district court.” Bowers v. Nat’l Collegiate Athletics Ass’n, 475 F.3d 524, 538 (3d Cir. 2007).
Pursuant to Fed. R. Civ. P. 30(d)(2), “[t]he Court may impose an appropriate
sanction—including the reasonable expenses and attorney’s fees incurred by any
party—on a person who impedes, delays, or frustrates the fair examination of the
deponent.” See, e.g., Layne Christensen Co. v. Bro-Tech Corp., No. 09-2381-JWL-GLR,
2011 WL 4688836, at *8 (D. Kan. Oct. 6, 2011) (applying Fed. R. Civ. P. 30(d)(2) to
counsel who violated Fed. R. Civ. P. 30(c)(2) by directing the deponent not to answer);
Deville v. Givaudan Fragrances Corp., 419 Fed. App’x 201, 209 (3d Cir. 2011) (affirming
magistrate judge’s imposition of sanctions pursuant to Fed. R. Civ. P. 30(d)(2) upon finding
that attorney “testified on behalf of her witness by way of suggestive speaking objections”);
Craig v. St. Anthony’s Medical Ctr., 384 Fed. App’x 531, 533 (8th Cir. 2010) (affirming
district judge’s award of sanctions pursuant to Fed. R. Civ. P. 30(d)(2) due to “a substantial
number of argumentative objections together with suggestive objections and directions to
the deponent to refrain from answering questions without asserting a valid justification”
pursuant to Fed. R. Civ. P. 30(c)(2)). Further, according to the Advisory Committee’s Note
to the 1993 Amendments to Fed. R. Civ. P. 30(d), sanctions may be authorized “not only
when a deposition is unreasonably prolonged, but also when an attorney engages in other
practices that improperly frustrate the fair examination of the deponent . . . .”
Courts routinely award sanctions for a failure to appear at a properly-noticed
deposition. See, e.g., Billips v. NC Benco Steel, Inc., No. 5:10-CV-095-RLV-DCK, 2011
WL 3444161, at *6 (W.D.N.C. Aug. 8, 2011) (awarding sanctions pursuant to Fed. R. Civ.
P. 30(d)(2) where “either Plaintiff appeared at his examination and contrary to the rules
failed to proceed, or he failed to appear); Miles v. Elliot, No. 94-4669, 2011 WL 857320, at
*8 (E.D. Pa. Mar. 10, 2011) (awarding sanctions pursuant to Fed. R. Civ. P. 30(d)(2) where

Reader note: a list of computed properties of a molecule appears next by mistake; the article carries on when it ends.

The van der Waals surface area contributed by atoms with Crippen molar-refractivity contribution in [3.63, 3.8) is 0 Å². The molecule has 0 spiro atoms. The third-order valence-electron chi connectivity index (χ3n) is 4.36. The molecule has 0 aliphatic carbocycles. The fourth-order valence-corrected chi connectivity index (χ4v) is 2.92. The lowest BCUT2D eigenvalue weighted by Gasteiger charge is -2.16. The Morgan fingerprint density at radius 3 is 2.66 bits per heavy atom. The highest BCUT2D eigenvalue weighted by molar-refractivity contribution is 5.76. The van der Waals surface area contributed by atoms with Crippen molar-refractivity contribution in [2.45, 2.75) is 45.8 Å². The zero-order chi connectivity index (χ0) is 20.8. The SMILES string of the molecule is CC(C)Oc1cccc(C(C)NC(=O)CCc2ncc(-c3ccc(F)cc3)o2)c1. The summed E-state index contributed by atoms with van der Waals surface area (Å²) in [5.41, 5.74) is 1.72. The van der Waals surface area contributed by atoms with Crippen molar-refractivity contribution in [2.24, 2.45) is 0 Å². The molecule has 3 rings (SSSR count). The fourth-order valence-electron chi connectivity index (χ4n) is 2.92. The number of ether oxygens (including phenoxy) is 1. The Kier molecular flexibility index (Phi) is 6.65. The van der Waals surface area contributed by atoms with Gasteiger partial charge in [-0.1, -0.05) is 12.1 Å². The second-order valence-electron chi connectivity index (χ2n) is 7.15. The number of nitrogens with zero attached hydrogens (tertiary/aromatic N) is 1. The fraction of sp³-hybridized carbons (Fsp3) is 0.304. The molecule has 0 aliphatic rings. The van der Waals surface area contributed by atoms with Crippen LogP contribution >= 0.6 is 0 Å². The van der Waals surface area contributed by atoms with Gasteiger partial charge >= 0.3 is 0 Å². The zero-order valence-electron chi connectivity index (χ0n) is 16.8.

designee failed to appear for his properly-noticed deposition); Hill v. R+L Carriers Shared
Servs., LLC, No. C 09-01907 CW (MEJ), 2010 WL 4977763, at *4 (N.D. Cal. Dec. 2, 2010)
Here, the circumstances underlying this Motion indicate that Defendants engaged
in practices that improperly frustrated the fair examination of Nowlis. Defendants gave late
notice of the cancellation of their expert’s deposition based on the Entity Defendants filing
of bankruptcy and accompanying imposition of the automatic stay. Defendants utterly
failed to respect the fact that the individual Defendants had not filed bankruptcy and,
accordingly, that there was no stay as to Plaintiffs’ claims against them.
Defendants’ counsel failed to timely respond to Plaintiffs’ counsel’s attempts to speak to
them and to obtain clarification prior to Plaintiffs’ counsel traveling to San Francisco for the
deposition. Only when it was too late did Defendants’ counsel adopt the tactic of claiming
that the deposition was unnecessary because Defendants were conceding that a
preliminary injunction should enter. The Court finds that this was disingenuous and ignored
the fact that Plaintiffs’ counsel had already incurred considerable expense to take Nowlis’
deposition. Finally, even if Defendants’ counsel could simply call Plaintiffs’ counsel to
cancel the deposition that had been set by subpoena, the extremely late notice is still
grounds for sanctions. See, e.g., Societe Civile Succession Richard Guino v. Renoir, 305
Fed. App’x 334, 338 (9th Cir. 2008) (imposing sanctions where deponent failed to appear
at deposition and had not given notice that he could not attend until one day before the
deposition was set to occur). Accordingly,
IT IS FURTHER ORDERED that the Defendant Dalbeys shall pay any costs
associated with the deposition, including Plaintiffs’ travel expenses and reasonable
attorneys’ fees associated therewith.
In addition, the Defendant Dalbeys shall pay
Plaintiffs’ reasonable attorneys’ fees incurred in drafting the Motion [#110] and Reply
[#126]. Plaintiffs’ counsel shall submit an affidavit as to fees and costs in accordance with
D.C.COLO.LCivR 54.3 no later than January 11, 2012.
Dated: December 21, 2011